Paper for iPad was a huge boon to the cottage industry of third-party iPad styluses. It was hardly the first app for drawing or writing directly on the screen of an iOS device, but it struck a chord. It was just the right blend of skeuomorphic real-world design and familiar iOS gestures. I had never even considered a stylus before, but this seemed like my chance.Last week's release of
I travel the Internet in fairly Apple-obsessed early-adopter circles, so I went with the stylus I'd seen recommended most often: the Cosmonaut by Studio Neat. Studio Neat made the Glif camera mount, one of the most celebrated iPhone peripherals around, so it seemed like a safe bet.
The Cosmonaut arrived in short order in spartan, Space Race packaging. It's fairly wide to hold like a pen. It's black, grippy and dense, the exact same length as an iPhone. The business end exhibits the capacitive properties the touch screen requires: a soft touch that gives way gradually to pressure, just like a fingertip, but more precise.
I quickly found to my surprise that the stylus is a satisfying cursor for normal iOS activity. Launching apps, tapping around, pull-to-refresh, all the usual finger gestures felt pleasantly precise and snappy with the stylus. That's not its intended use, of course, but it's an enjoyable way to change up one's routine.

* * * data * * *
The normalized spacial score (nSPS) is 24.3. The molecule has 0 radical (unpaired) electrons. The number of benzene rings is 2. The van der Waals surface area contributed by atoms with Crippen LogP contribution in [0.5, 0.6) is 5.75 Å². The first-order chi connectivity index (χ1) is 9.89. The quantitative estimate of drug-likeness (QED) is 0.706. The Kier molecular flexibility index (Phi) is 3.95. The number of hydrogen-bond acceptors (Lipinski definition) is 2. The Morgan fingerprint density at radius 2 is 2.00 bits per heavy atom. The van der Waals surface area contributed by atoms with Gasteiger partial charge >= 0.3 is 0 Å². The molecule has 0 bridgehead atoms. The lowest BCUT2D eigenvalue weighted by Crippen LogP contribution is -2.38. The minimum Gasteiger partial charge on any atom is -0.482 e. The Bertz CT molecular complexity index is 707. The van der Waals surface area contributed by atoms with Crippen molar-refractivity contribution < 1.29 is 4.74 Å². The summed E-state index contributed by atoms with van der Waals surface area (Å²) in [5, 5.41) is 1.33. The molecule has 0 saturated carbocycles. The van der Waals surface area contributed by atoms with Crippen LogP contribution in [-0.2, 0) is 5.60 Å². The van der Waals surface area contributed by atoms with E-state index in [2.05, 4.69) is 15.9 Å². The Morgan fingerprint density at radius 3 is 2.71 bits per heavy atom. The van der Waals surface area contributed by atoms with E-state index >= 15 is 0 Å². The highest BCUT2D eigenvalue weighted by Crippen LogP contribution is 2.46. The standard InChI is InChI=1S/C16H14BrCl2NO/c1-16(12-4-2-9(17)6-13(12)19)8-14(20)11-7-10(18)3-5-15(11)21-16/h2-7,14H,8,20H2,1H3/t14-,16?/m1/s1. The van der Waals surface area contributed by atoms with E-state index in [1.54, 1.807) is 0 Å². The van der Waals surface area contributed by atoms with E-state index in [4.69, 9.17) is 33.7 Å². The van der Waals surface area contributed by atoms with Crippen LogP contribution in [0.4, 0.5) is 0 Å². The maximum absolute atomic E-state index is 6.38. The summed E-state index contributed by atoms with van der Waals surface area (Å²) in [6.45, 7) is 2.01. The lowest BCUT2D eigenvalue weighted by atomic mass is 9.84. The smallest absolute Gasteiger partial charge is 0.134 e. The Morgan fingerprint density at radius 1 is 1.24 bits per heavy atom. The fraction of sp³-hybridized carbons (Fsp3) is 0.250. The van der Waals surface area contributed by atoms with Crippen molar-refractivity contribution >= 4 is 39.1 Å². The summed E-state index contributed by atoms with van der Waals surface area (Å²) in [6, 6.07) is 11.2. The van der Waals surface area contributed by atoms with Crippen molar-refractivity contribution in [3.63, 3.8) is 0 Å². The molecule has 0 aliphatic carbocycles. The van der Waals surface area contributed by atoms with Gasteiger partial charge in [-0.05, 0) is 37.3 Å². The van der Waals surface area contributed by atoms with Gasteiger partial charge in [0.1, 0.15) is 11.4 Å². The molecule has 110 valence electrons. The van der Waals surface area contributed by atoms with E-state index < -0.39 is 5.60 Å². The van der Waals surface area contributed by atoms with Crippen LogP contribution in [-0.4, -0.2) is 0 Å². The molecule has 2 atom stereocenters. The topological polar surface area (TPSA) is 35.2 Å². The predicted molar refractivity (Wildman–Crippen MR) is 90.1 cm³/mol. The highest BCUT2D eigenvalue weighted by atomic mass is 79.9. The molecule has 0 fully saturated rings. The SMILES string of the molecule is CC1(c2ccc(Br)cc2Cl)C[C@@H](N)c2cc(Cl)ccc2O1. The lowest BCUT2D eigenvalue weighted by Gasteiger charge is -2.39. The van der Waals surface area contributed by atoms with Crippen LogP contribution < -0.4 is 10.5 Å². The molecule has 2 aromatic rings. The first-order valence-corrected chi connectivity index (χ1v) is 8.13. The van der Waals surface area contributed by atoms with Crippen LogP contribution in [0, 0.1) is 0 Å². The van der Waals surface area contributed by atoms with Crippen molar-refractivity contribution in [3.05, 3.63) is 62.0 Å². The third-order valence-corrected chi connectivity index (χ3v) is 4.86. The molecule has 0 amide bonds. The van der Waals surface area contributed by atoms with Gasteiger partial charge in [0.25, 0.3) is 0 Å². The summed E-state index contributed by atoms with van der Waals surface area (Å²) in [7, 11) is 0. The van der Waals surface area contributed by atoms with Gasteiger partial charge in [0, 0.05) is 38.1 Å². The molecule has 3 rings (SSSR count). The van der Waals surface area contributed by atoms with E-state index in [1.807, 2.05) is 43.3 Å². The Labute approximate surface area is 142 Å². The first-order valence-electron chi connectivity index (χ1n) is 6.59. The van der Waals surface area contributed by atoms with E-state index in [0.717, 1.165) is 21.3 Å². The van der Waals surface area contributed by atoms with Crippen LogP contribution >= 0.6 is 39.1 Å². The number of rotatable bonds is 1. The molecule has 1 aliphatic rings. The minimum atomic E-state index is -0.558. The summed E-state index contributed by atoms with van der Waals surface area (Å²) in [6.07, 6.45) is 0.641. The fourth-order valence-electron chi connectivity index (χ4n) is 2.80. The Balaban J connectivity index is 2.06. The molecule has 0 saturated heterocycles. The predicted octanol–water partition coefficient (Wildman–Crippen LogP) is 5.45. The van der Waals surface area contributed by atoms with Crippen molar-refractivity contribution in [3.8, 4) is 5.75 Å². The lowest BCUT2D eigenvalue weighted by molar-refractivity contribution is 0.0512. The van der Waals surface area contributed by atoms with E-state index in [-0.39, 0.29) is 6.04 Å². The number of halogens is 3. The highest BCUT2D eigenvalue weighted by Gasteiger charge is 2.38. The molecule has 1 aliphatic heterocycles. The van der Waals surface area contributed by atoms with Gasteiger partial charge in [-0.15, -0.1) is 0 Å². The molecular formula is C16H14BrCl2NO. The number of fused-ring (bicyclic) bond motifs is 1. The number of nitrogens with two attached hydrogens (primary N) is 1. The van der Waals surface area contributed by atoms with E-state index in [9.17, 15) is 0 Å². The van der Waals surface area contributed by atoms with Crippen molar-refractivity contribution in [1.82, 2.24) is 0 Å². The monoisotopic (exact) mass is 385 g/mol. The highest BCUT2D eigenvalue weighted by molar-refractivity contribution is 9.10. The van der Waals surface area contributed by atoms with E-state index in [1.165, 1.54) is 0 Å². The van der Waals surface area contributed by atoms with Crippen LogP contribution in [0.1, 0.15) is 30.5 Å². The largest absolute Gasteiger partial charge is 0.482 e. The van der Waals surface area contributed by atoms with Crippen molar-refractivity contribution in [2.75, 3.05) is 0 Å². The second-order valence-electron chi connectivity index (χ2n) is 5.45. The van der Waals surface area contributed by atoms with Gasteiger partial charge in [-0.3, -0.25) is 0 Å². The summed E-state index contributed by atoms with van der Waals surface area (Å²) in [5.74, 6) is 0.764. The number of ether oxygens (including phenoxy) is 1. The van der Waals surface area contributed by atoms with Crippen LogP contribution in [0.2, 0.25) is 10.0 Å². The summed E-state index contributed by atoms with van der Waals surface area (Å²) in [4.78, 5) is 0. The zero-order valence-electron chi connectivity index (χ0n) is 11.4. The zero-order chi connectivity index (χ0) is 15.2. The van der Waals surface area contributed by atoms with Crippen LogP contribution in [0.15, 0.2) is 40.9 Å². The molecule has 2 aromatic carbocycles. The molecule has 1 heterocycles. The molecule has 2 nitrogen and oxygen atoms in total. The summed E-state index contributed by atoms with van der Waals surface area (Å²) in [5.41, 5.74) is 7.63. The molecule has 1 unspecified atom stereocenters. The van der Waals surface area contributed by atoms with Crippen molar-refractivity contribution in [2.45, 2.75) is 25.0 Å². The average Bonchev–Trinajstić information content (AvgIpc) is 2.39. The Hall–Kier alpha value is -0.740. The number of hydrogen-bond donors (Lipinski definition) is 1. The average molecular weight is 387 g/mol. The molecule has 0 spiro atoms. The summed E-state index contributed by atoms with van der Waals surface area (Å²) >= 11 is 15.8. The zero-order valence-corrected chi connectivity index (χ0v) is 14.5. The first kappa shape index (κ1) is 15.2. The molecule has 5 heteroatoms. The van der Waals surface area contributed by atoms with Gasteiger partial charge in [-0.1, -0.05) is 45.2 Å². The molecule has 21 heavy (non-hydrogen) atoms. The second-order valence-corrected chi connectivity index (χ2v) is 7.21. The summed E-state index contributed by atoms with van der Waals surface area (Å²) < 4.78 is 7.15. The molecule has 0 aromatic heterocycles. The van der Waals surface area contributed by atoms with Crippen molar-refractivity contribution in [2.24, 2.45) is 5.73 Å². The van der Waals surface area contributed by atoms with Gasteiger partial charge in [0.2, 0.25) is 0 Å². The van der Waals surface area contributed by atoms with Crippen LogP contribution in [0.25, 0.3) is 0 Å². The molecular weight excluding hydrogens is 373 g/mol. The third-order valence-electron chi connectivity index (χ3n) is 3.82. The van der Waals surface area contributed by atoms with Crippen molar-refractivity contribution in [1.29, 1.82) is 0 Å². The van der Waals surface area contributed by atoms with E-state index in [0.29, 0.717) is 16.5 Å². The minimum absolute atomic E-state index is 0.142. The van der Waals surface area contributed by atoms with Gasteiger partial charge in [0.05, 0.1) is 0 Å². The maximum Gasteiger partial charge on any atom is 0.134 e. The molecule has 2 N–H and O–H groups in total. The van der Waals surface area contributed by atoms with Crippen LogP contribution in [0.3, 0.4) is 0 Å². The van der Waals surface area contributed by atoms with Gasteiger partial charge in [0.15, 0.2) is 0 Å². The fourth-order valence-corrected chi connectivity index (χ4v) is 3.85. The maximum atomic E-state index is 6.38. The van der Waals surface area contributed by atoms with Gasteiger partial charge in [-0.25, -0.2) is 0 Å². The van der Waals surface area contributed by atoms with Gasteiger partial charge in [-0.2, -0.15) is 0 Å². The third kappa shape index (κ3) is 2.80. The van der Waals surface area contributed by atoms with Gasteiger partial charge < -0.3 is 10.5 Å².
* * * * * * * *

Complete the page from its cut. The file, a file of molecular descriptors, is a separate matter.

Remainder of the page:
Unfortunately, it got frustrating as I tried to use the stylus for its real purpose. I am no gifted draftsman, but I found the stylus rather blunt and imprecise in my drawing forays using Paper. There's no question it was more accurate than the finger. Drawing with a finger on a glass screen feels clumsy and dully painful. But the stylus didn't feel like much of anything.
Since writing is my actual trade, I decided to give handwriting a shot. I was not thrilled with the results. It's very difficult to write small enough using this stylus, but perhaps the wide grip is the problem. There may be better styluses for writing on the iPad, and I'd happily take recommendations.
The Cosmonaut was still vastly better than writing with the tip of my index finger.
"If you see a stylus, they blew it," Steve Jobs once said. Surely that wasn't meant to demean Apple's Newton, a misunderstood but beloved device that paved the way for iOS devices. But after iOS, it was a different world. Apple's second mobile operating system nearly eliminated the friction between the software and the physical human interacting with it. It felt like touching and manipulating the actual pixels. A stylus would just be an inert barrier in between.
I did feel this barrier in my experiments, but I wouldn't say it's the fault of the stylus. My biggest takeaway from the experience is that the iPad itself is the clumsier interface. A stylus is one of the first tools humans ever invented. We have thousands of years of honed experience writing and drawing this way. We feel it with remarkable precision. It's the capacitive glass screen that's the inert barrier.
Writing and drawing depend on physical feedback, and the glass provides none. The abstraction is there when we touch the iPad with our fingers, too. There's no feedback at all, so the software creates illusions of feedback with sounds and images. Those are less compelling with a stylus rather than hands directly on the glass. But don't blame the stylus. A flat slate of glass is not a tactile work environment. It's great for abstract work, but not for real handiwork.
Not yet, anyway. It's too bad those haptic touch feedback rumors didn't pan out for the new iPad. But we know Apple's already thinking about the evolution of the computer as a tool in the hand.
Still, even the most tech-savvy people have to admit it when things work better the old-fashioned way.